Source: Česká televize
By: Josef Rauvolf
Beata Hlavenková’s work defies classification. Every one of her projects is unique, and the same holds true for her new album Theodoros.
The difference between this album and her debut recording Joy For Joel is that here Hlavenková is solo, but there are differences too in the overall sound. Of course, solo piano cannot compete against a whole band, but here there is a sense of specific clarity and lucidity. Whereas the first album was something like an lavish banquet, each track richer than the next, Theodoros offers simpler fare, but nonetheless very nutritious.
Putting the culnary metaphors one one side for a moment and returning to the work, the title of the recordings and also the title of this article need to be explained. About this the pianist says, “My first album was called Joy for Joel and is named after my first son Mathias Joel – fantastic guest musicians, big sound and arrangements – music inspired by modern jazz. After the birth of my second son Theodor Elie I carried round the idea in my head that my second album would in some way relate to him. The Greek name Theodoros means gift of God – like Mathias in Hebrew. As I started to compose, I realised that the biggest gift of God for me is life, which consists of years, months, weeks, days. It seemed perfectly natural that the compositions would be named after months in the calendar.”
Just like every month, each individual composition changes, not obviously as a symbolic rendering in form – that would be too easy and frankly nothing new. So for instance November (although on the album the months are actually spelled in Greek) isn’t in the slightest melancholy. On the contrary, the rippling piano remind one of a spring thaw. Hlavenková speaks of her fascination with songs and their simplicity, and there are also other undertones – there are resonances of Bartók’s piano compositions in April for example, just as there are traces of impressionism in some of the other months.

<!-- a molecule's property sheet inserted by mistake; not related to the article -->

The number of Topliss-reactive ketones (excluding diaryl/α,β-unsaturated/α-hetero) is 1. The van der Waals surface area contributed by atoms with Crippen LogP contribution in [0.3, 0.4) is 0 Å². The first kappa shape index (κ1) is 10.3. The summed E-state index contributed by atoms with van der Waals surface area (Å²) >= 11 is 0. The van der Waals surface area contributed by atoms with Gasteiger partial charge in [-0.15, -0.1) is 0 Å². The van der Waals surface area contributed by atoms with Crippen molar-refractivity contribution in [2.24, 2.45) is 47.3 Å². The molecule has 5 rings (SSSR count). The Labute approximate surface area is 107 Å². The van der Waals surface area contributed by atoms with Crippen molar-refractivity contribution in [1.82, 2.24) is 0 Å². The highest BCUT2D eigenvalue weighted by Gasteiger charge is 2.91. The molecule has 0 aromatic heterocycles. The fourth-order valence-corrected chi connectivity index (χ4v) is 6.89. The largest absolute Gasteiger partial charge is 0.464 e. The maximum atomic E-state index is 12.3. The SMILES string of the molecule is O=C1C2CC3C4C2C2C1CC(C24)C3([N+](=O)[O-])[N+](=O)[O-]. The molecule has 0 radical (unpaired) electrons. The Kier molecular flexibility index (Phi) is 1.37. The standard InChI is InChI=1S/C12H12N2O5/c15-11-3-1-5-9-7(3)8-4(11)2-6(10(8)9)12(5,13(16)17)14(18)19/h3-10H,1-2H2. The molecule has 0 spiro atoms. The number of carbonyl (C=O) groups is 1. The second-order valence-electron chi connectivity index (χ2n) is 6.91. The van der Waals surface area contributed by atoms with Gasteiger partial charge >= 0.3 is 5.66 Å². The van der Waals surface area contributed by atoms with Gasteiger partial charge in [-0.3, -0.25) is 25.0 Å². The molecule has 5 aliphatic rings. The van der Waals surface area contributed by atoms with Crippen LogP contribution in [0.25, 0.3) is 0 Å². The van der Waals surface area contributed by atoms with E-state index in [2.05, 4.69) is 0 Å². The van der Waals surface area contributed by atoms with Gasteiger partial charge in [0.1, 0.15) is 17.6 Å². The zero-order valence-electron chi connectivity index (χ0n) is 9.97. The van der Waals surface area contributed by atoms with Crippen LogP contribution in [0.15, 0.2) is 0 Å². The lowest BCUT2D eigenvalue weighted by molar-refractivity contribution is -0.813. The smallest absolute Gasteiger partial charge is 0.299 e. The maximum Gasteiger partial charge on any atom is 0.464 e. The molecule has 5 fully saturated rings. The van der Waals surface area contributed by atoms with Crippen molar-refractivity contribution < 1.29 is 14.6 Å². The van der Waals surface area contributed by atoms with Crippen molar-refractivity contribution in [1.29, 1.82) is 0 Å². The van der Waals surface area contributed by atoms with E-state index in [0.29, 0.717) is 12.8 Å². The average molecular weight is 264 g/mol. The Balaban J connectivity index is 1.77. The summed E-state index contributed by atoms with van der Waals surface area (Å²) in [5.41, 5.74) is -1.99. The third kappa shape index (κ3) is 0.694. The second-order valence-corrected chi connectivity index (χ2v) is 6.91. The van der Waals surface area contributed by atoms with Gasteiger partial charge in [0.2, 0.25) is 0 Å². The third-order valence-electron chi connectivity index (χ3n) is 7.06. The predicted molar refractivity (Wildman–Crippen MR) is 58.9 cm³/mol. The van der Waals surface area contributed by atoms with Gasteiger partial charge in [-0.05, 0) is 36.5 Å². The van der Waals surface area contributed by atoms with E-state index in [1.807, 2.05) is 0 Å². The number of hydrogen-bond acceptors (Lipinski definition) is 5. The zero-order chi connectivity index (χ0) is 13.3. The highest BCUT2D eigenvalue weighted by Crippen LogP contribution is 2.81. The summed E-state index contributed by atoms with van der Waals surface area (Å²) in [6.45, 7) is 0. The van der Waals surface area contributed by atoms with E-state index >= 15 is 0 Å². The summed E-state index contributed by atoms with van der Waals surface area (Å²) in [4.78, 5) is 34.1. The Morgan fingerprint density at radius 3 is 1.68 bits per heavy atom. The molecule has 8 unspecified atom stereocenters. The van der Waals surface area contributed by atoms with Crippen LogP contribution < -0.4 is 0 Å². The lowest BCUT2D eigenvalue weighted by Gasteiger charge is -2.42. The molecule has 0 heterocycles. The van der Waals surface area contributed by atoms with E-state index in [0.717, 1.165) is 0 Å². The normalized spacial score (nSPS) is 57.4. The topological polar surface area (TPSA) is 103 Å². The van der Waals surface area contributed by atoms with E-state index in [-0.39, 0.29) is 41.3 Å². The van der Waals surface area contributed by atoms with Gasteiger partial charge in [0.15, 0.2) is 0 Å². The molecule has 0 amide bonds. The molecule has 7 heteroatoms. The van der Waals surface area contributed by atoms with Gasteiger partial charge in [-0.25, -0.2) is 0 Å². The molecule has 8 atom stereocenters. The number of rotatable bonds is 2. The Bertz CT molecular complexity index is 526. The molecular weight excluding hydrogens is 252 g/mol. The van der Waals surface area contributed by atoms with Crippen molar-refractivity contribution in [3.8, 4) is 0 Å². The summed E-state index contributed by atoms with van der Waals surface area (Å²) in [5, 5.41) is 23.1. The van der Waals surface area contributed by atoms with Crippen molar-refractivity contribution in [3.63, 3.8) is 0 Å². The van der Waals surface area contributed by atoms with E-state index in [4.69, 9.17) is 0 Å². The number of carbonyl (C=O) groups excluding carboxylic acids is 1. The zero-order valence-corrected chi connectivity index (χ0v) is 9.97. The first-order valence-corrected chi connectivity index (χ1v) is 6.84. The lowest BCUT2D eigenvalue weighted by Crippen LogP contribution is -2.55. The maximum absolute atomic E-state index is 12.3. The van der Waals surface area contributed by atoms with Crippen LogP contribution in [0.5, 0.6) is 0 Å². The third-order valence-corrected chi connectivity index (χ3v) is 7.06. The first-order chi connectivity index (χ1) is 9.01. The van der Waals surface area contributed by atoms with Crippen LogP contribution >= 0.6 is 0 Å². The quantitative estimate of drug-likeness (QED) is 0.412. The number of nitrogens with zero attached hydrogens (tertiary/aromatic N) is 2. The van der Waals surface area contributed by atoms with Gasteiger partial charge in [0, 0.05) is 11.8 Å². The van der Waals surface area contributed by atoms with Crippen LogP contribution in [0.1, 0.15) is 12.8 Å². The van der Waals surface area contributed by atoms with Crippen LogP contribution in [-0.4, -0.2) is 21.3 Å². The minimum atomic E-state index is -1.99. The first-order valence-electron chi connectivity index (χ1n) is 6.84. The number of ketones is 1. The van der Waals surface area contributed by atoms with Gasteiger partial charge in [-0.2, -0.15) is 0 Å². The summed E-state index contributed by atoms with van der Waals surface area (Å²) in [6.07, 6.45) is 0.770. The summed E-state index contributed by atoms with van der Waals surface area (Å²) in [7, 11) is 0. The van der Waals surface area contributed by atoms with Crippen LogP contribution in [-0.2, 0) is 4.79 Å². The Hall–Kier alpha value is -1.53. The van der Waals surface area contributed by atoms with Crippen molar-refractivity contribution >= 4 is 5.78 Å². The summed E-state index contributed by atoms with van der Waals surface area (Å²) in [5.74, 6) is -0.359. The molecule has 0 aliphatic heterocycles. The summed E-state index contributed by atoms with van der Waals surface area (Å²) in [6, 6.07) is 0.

So it should be said that although Beata Hlavenková is often labelled primarily as a jazz musician, (probably because most of her work has been with jazz musicians), Theodoros is definitely not a jazz recording. Yet thinking about it, neither is her work with Lenka Dusilová, be it Baromantika or the fantastic Eternal Seekers. Every project is self-contained. The tendency towards song forms has already been mentioned and each piece can be heard as a song arranged for vocal and piano – in the sense that every one of the months is encrypted with a clear melodic line. Although the general transparency of the compositions was mentioned at the beginning of this article, this is not to say that they reveal themselves in their entirety straight away. Like with the pianist’s debut album, every listen brings a different nuance. Praise also goes to the great recording of this lovely music (recorded on a Steinway in the hall of Ostrava’s Janáček Conservatory), as well as the imaginative and visually clean cover and booklet.
Out of interest were Beata Hlavenková to have any more offspring, how would the third album sound? Difficult to predict, but worth hazarding that it would be at least as delicious as the first two…